Story shapes, grids and gestures: Visual activity at play

The visual assignments for GVIII were fun to consider, and gave us a chance to incorporate activities directed at storytelling. I chose to capitalize on the buzz around the Grids and Gestures activity from Nick Sousanis, because of the encouraging no drawing skills being required component, and the consideration for using narrative to define a 2D space. To get warmed up I asked participants to watch the Kurt Vonnegut video on the shape of stories and consider the associated infographics. I wasn’t intentionally trying to combine two activities into one when I did this, but presenting them this way did exactly that.

Both of these examples require the designer to represent a concept occurring over time (a story, narrative or conversation), within a 2D space. I became fascinated by this idea and following up on Nicks’ suggested warm up thought experiment (paraphrased), “to observe the ceiling tiles in the room you are in and imagine different tiles triggering sounds“, and leapt off on a tangent in many ways unrelated to drawing, that of music.

A visual soundboard: The idea of representing a flow, in a 2D space struck an immediate chord in that these are exactly what synthesizer Graphical User Interfaces (GUI’s) are designed to do for music. In the most simple terms, a synthesizer can take a pre-programmed set of instructions (the grid) and generate a loops, patterns and guide emotional responses dependant on users selections.

Activity: Try interacting with the music grid below by clicking on the individual squares. Turning a square “on” will trigger a sound based on the position of that square in the grid. By turning on and off more squares, increasingly complex soundscapes will quickly emerge.

Audio synth grid: < from network effects >

Blog posts on Grids and Gestures – Here are some notable blog posts on the GnG activity. I’m still processing these so have not been able to pull out quotes, but they will be my reference looking back. I have no conclusion for this post.

From Alan @cogdog

[Almost] A Week Gridding and Gesturing

#gridsgestures with Nick Sousanis and #ds106 Daily Create

From Amy @amyburvall http://chronicle.com/blogs/profhacker/thinking-through-comics-with-nick-sousaniss-grids-gestures/62027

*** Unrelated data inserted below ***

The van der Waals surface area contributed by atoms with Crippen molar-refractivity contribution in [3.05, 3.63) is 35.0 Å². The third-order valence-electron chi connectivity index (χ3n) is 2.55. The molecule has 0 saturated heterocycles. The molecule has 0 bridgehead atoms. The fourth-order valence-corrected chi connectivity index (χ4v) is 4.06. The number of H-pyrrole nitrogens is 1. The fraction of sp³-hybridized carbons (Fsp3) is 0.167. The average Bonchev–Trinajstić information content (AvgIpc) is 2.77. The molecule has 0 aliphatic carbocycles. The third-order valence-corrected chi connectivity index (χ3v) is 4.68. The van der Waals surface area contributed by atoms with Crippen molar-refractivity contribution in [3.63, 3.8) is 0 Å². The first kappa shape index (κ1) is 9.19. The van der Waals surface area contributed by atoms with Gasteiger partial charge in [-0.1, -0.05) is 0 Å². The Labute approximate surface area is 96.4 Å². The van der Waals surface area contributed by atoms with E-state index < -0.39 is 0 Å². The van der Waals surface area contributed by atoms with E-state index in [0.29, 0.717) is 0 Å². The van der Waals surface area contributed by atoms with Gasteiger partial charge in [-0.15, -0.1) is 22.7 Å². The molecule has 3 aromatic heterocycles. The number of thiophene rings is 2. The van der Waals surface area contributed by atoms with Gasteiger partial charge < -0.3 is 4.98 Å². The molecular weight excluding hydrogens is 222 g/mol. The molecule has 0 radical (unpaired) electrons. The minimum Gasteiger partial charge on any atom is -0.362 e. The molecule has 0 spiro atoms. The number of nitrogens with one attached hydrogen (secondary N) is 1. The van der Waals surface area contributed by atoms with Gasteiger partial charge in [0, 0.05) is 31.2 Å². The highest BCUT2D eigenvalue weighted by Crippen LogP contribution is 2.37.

#gridsgestures with Nick Sousanis and #ds106 Daily Create

From Jenny Mackness
http://linkis.com/wordpress.com/zorS0

From ProfHacker Anastasia Salter @AnaSalter
http://chronicle.com/blogs/profhacker/thinking-through-comics-with-nick-sousaniss-grids-gestures/62027

Grids & Gestures: Day 1

My previous comics workshop skills, and future Going Visual sessions are getting a work out this week thanks to Dr. Nick Sousanis, and his Grids and Gestures activity which began today. As per Nicks instructions I…

  1. Considered my (rather vast) knowledge of comic panel layout and eg thereof.
  2. Considered my surroundings, life, and “shape of my day”.
  3. Found a single page upon which to draw, my pens and filled it up.
  4. Was careful to be non-representational (which didnt work)
  5. Posted online and tagged it  (and for bonus points #tdc155)
grid and gesture acrtivity
Grids and Gestures drawing comics activity – Day 1

Not exactly sure how the religious iconography snuck in there, nor how effective I was at staying non-representational. Still, I found the activity challenging to do quickly (in under 15 min) as I tend to dwell and futz around with things to no end.  Still it was a much simpler and faster way to get at the main idea behind a more elaborate version I did in a Scott Macleod workshop a few years ago.  One thing I take away from these activities is that, even when doing a very simple drawing task, it becomes much more complex if your subject matter is personal.  You are drawing for two audiences in this case, both the reader and yourself. The reader I can deal with, but the other target audience seems always more difficult to please!